Dating violence in teenage girls: parental emotion regulation and racial differences
2016 (English)In: CBMH. Criminal behaviour and mental health, ISSN 0957-9664, E-ISSN 1471-2857, Vol. 26, no 4, 240-250 p.Article in journal (Refereed) Published
Background: Teen dating violence (TDV) is a common phenomenon of great public concern. TDV may lead to severe long-term consequences for victims and offenders, and even more so for females than for males.
Aim: The aim of this paper is to investigate possible underlying factors for involvement in TDV either as a perpetrator or a victim. Social learning theory is commonly used to explain internalisation of parents' behaviour on children's behavioural expressions, but less so on parents' emotion regulation as a direct link to later TDV.
Method: We used longitudinal data from the Pittsburgh Girls Study (N=2450) to investigate if and how parents' positive and negative emotion regulation is related to TDV, controlling for early aggression and race.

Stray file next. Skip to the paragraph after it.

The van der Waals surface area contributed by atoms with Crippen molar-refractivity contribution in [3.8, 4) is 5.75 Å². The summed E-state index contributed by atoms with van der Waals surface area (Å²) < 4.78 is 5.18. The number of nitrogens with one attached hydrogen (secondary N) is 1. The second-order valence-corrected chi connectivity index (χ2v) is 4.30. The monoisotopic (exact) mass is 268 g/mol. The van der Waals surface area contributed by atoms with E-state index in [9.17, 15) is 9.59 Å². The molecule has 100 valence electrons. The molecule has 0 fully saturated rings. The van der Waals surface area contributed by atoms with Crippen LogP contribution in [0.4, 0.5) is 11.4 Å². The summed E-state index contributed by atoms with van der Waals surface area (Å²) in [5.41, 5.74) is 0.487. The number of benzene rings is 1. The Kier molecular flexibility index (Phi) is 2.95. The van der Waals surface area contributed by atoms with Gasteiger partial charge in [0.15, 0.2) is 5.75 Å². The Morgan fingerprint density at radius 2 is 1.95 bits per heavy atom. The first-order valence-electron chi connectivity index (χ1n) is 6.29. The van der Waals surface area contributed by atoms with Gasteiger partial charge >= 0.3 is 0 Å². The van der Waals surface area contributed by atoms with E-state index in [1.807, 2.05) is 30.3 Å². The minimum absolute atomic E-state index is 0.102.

Results: Results show a moderately strong association between parents' negative emotion regulation and their daughters' involvement in serious dating violence. We also found that many more African American girls were involved in TDV compared to Caucasian girls, both as a perpetrator and victim.
Conclusions and practical implications: We discuss directions for future research focusing on emotion regulation and dating violence. Copyright (c) 2016 John Wiley & Sons, Ltd.
Place, publisher, year, edition, pages
Wiley-Blackwell, 2016. Vol. 26, no 4, 240-250 p.
Psychiatry Law and Society
Research subject Criminology
IdentifiersURN: urn:nbn:se:oru:diva-53582DOI: 10.1002/cbm.2011ISI: 000386028600003PubMedID: 27709747ScopusID: 2-s2.0-84989901075OAI: oai:DiVA.org:oru-53582DiVA: diva2:1048326
FunderSwedish Research Council
Office of Juvenile Justice and Delinquency Prevention, Office of Justice Programs, U.S. Department of Justice 2013-JF-FX-00582016-11-212016-11-212016-11-21Bibliographically approved